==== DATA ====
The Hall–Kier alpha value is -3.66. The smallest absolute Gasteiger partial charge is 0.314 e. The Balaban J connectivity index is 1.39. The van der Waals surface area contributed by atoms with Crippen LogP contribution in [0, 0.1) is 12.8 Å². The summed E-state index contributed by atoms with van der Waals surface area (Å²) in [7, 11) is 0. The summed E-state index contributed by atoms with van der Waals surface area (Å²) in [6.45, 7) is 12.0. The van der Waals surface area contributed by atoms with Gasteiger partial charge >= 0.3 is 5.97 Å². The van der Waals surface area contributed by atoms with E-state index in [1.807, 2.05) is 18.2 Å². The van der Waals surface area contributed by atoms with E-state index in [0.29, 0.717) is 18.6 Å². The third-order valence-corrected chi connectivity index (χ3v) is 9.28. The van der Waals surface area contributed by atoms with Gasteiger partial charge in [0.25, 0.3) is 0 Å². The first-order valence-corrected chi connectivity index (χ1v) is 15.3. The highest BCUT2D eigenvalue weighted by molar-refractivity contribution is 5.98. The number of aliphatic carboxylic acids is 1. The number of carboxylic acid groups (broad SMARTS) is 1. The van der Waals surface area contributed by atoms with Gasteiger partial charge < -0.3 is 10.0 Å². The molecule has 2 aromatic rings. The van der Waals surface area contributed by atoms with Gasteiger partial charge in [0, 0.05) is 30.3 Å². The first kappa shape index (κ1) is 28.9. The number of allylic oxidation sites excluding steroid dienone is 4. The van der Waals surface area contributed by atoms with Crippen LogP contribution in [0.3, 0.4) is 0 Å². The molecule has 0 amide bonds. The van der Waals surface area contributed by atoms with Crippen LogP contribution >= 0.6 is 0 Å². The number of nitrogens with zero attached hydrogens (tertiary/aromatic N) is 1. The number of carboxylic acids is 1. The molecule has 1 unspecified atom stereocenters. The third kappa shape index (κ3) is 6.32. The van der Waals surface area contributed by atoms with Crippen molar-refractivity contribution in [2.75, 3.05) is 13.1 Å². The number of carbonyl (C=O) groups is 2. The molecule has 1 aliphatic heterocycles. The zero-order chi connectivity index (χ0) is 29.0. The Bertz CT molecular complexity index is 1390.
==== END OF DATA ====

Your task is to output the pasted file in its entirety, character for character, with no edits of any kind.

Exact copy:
The Hall–Kier alpha value is -3.66. The smallest absolute Gasteiger partial charge is 0.314 e. The Balaban J connectivity index is 1.39. The van der Waals surface area contributed by atoms with Crippen LogP contribution in [0, 0.1) is 12.8 Å². The summed E-state index contributed by atoms with van der Waals surface area (Å²) in [7, 11) is 0. The summed E-state index contributed by atoms with van der Waals surface area (Å²) in [6.45, 7) is 12.0. The van der Waals surface area contributed by atoms with Gasteiger partial charge >= 0.3 is 5.97 Å². The van der Waals surface area contributed by atoms with E-state index in [1.807, 2.05) is 18.2 Å². The van der Waals surface area contributed by atoms with E-state index in [0.29, 0.717) is 18.6 Å². The third-order valence-corrected chi connectivity index (χ3v) is 9.28. The van der Waals surface area contributed by atoms with Gasteiger partial charge in [0.25, 0.3) is 0 Å². The first-order valence-corrected chi connectivity index (χ1v) is 15.3. The highest BCUT2D eigenvalue weighted by molar-refractivity contribution is 5.98. The number of aliphatic carboxylic acids is 1. The number of carboxylic acid groups (broad SMARTS) is 1. The van der Waals surface area contributed by atoms with Gasteiger partial charge < -0.3 is 10.0 Å². The molecule has 2 aromatic rings. The van der Waals surface area contributed by atoms with Gasteiger partial charge in [0, 0.05) is 30.3 Å². The first kappa shape index (κ1) is 28.9. The number of allylic oxidation sites excluding steroid dienone is 4. The van der Waals surface area contributed by atoms with Crippen LogP contribution in [0.3, 0.4) is 0 Å². The molecule has 0 amide bonds. The van der Waals surface area contributed by atoms with Crippen LogP contribution >= 0.6 is 0 Å². The number of nitrogens with zero attached hydrogens (tertiary/aromatic N) is 1. The number of carboxylic acids is 1. The molecule has 1 unspecified atom stereocenters. The third kappa shape index (κ3) is 6.32. The van der Waals surface area contributed by atoms with Crippen molar-refractivity contribution in [2.75, 3.05) is 13.1 Å². The number of carbonyl (C=O) groups is 2. The molecule has 1 aliphatic heterocycles. The zero-order chi connectivity index (χ0) is 29.0. The Bertz CT molecular complexity index is 1390.